According to recent research conducted by the University of Southampton, flash droughts have become more frequent as a result of human-induced climate change, and this trend is expected to intensify as the world continues to warm.
The research published in Science reveals that flash droughts, which emerge and intensify quickly, are becoming the “new normal” for droughts, making it more challenging to predict and prepare for their consequences.
Flash droughts can develop into severe droughts within a few weeks. They are caused by low precipitation and high evapotranspiration, which quickly depletes the soil of water. While they start quickly, the droughts can last for months, damaging vegetation and ecosystems, and triggering heat waves and wildfires.
A multinational group of researchers wanted to understand if there had been a transition from conventional ‘slow’ droughts to flash droughts and how this trend will develop under different carbon emission scenarios.
“Climate change has effectively sped up the onset of droughts,” says Professor Justin Sheffield, Professor of Hydrology and Remote Sensing at the University of Southampton and co-author of the paper.
“While it varies between different regions, there has been a global shift towards more frequent flash droughts during the past 64 years.”
The transition to flash droughts is most notable over East and North Asia, Europe, the Sahara, and the west coast of South America. Some areas, such as eastern North America, Southeast Asia, and North Australia, saw fewer flash and slow droughts, but the speed of drought onset had increased. In the Amazon and West Africa, there was no evidence of a transition to flash droughts; the Amazon saw an increase in slow droughts and West Africa saw an increase in the frequency and extremity of both fast and slow droughts.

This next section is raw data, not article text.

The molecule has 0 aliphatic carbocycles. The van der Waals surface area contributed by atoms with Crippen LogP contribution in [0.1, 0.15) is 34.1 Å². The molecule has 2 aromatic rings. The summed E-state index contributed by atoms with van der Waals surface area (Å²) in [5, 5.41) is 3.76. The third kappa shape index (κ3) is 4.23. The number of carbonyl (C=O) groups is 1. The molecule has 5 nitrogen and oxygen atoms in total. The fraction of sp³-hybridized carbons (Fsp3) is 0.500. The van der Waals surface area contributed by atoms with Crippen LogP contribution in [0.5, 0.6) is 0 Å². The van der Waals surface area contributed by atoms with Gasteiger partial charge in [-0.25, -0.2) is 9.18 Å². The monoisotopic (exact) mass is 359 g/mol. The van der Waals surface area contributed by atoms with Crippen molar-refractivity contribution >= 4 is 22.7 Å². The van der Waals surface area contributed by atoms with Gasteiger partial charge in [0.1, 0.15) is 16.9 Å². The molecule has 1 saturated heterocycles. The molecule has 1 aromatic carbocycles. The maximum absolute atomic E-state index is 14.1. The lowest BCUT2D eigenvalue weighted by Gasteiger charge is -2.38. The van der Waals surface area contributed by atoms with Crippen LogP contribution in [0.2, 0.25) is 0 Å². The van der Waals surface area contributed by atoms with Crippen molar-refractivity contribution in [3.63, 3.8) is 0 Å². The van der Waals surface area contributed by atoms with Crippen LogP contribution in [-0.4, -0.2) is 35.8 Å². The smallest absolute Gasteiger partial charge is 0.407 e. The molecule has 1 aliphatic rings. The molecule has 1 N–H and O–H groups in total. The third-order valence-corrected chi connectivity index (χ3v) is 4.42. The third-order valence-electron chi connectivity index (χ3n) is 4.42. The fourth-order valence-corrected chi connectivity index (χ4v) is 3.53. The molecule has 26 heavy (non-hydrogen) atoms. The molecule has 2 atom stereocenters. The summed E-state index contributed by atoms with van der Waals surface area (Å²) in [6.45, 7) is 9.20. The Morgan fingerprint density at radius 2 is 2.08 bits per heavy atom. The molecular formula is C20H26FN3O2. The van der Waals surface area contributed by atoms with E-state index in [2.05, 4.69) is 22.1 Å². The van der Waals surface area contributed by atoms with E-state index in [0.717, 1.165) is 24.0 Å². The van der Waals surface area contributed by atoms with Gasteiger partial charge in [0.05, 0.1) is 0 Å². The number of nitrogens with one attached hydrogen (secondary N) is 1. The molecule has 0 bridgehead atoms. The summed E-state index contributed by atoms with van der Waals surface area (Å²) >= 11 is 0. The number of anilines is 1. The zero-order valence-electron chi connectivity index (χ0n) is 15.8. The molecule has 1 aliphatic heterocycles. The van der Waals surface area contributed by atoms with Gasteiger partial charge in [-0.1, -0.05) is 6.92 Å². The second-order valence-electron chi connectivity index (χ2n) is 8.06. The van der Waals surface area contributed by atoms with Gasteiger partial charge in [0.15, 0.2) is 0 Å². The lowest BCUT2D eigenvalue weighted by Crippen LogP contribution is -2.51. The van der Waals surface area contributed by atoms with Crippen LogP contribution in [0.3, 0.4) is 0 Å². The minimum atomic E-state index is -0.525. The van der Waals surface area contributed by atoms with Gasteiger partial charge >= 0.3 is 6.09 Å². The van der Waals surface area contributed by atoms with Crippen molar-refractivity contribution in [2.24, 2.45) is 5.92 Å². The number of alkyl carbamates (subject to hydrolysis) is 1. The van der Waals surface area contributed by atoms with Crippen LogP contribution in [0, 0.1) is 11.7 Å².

Professor Justin Sheffield added: “As we head towards a warmer future, flash droughts are becoming the new normal. Our models show that higher-emission scenarios would lead to a greater risk of flash droughts with quicker onset which pose a major challenge for climate adaptation.”
The transition to flash droughts may have irreversible impacts on ecosystems as they may not have enough time to adapt to a sudden lack of water and extreme heat. Forecasting flash droughts is also difficult as current approaches to predicting droughts use longer time scales.
The researchers say new approaches are needed to provide early warnings of flash droughts, as well as a better understanding of how natural ecosystems and humans will be impacted.
Reference: “A global transition to flash droughts under climate change” by Xing Yuan, Yumiao Wang, Peng Ji, Peili Wu, Justin Sheffield and Jason A. Otkin, 13 April 2023, Science.
The study was funded by the National Natural Science Foundation of China, the Natural Science Foundation of Jiangsu Province for Distinguished Young Scholars, the National Key Research and Development Program of China, and the Newton Fund.
They’re saying that the start of droughts, where it stops raining, is happening even more suddenly than back when it used to just stop raining? And this drastic change is now affecting everywhere on Earth, except the Amazon rain forest, and the West African rain forest? They say the Sahara desert is experiencing these flash droughts due to climate change? Oh no! I’d heard police seized 3.7 tonnes of cocaine in Southhampton last week, but who will protect our acedemic journals from these tweaking scummers?
“Forecasting flash droughts is also difficult as current approaches to predicting droughts use longer time scales.”
I’d suggest that if it is difficult to predict ‘flash droughts,’ then the claimed trend is probably spurious.
Building models is more of an art than a science. Typically, one tweaks the parameters until they get what they think is the right behavior. That leads to subjectivity playing a far too important role.